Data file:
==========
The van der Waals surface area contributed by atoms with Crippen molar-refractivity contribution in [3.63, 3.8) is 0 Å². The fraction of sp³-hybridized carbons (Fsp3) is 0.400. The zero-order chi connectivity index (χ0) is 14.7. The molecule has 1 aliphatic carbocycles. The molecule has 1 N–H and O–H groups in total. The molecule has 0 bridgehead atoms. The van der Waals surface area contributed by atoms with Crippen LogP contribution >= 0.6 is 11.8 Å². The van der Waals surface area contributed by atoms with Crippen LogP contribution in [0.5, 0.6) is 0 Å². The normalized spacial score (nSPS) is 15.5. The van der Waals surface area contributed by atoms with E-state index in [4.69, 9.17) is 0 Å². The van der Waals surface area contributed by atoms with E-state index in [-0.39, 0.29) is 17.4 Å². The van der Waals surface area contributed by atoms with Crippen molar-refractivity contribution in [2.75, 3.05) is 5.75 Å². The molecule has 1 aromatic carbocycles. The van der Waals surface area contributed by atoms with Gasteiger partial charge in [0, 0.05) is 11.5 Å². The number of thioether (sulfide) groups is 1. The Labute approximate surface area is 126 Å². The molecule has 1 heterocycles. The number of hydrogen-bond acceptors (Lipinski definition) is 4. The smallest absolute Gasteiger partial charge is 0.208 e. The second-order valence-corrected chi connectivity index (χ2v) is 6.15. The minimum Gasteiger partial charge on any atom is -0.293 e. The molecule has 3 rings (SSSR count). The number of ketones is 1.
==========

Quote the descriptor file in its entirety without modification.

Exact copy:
The van der Waals surface area contributed by atoms with Crippen molar-refractivity contribution in [3.63, 3.8) is 0 Å². The fraction of sp³-hybridized carbons (Fsp3) is 0.400. The zero-order chi connectivity index (χ0) is 14.7. The molecule has 1 aliphatic carbocycles. The molecule has 1 N–H and O–H groups in total. The molecule has 0 bridgehead atoms. The van der Waals surface area contributed by atoms with Crippen LogP contribution >= 0.6 is 11.8 Å². The van der Waals surface area contributed by atoms with Crippen LogP contribution in [0.5, 0.6) is 0 Å². The normalized spacial score (nSPS) is 15.5. The van der Waals surface area contributed by atoms with E-state index in [4.69, 9.17) is 0 Å². The van der Waals surface area contributed by atoms with E-state index in [-0.39, 0.29) is 17.4 Å². The van der Waals surface area contributed by atoms with Crippen molar-refractivity contribution in [2.75, 3.05) is 5.75 Å². The molecule has 1 aromatic carbocycles. The van der Waals surface area contributed by atoms with Gasteiger partial charge in [0, 0.05) is 11.5 Å². The number of thioether (sulfide) groups is 1. The Labute approximate surface area is 126 Å². The molecule has 1 heterocycles. The number of hydrogen-bond acceptors (Lipinski definition) is 4. The smallest absolute Gasteiger partial charge is 0.208 e. The second-order valence-corrected chi connectivity index (χ2v) is 6.15. The minimum Gasteiger partial charge on any atom is -0.293 e. The molecule has 3 rings (SSSR count). The number of ketones is 1.